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Items tagged with: authentication


Content warning: Twitter


Small Web sites will require JavaScript to sign in.

Why?

To protect your privacy.

We use public-key authentication (which I’m implementing as we speak) so your secret is never stored on the server and you only enter it in places you own and control.

(I can already see some folks up in arms about this because JavaScript Bad™ so I just checked in the initial copy for the page that gets displayed if JavaScript is off.)

#SmallWeb #Kitten #SmallTech #JavaScript #cryptography #authentication
Screenshot of https://localhost/sign-in in a browser. Web page contents follow:

Title: Sign-in requires JavaScript

Heading: What should I do?

Strong: Please turn JavaScript on in your browser.

If you’re using a browser extension like JavaScript Toggle On and Off (link), please make sure that it’s toggled on.

Heading: Why?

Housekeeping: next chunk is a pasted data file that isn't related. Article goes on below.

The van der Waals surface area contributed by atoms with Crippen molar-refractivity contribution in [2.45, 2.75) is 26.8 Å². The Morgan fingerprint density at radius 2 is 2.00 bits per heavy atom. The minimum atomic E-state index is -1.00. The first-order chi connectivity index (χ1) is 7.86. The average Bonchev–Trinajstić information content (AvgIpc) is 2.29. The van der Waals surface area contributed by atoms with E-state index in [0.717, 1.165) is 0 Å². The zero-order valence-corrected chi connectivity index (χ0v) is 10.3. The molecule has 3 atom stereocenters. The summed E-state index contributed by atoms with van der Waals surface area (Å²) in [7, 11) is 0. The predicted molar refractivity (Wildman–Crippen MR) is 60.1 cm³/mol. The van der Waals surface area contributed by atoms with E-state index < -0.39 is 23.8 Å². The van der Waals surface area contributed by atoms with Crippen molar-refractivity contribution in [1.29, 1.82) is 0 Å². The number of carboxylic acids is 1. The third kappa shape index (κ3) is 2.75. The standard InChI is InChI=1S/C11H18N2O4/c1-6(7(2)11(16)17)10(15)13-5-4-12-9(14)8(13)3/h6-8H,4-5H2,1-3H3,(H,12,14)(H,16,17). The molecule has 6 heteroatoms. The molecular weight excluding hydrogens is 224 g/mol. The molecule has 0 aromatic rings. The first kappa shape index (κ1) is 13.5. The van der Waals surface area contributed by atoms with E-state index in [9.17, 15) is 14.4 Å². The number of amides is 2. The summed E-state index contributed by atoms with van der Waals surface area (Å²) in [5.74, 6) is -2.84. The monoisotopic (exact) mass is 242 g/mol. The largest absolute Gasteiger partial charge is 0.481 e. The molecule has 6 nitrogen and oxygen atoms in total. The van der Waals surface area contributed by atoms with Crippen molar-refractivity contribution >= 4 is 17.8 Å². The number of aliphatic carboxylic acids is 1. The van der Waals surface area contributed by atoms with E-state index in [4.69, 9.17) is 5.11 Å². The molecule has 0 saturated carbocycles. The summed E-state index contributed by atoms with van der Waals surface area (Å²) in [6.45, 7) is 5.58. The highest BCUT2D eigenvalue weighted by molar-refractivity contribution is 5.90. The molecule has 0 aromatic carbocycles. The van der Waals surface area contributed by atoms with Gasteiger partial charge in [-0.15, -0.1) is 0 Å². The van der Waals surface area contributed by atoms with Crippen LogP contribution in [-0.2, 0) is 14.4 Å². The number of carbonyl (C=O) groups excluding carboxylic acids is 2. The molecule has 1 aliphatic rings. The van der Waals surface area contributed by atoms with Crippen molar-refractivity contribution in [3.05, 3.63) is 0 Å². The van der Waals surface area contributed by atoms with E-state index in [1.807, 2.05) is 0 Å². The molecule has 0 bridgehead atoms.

Strong: To protect your privacy.

Your secret is yours and yours alone. You should only enter and store it in places that you (and you alone) own and control.

While your browser runs on your machine and is in your control, your server might be hosted by someone else. So your server never knows or stores your secret.

In case you’re interested in the technical details, signing in makes use of public-key cryptography (link).

Heading: But isn’t all JavaScript evil?

No.

Like all code, it depends on who owns and controls it and what it does.

This is a Small Web (link) site powered by Kitten (link). All the JavaScript here is free and open. You own and control this site and all of the code that powers it works to protect your interests and your interests alone.

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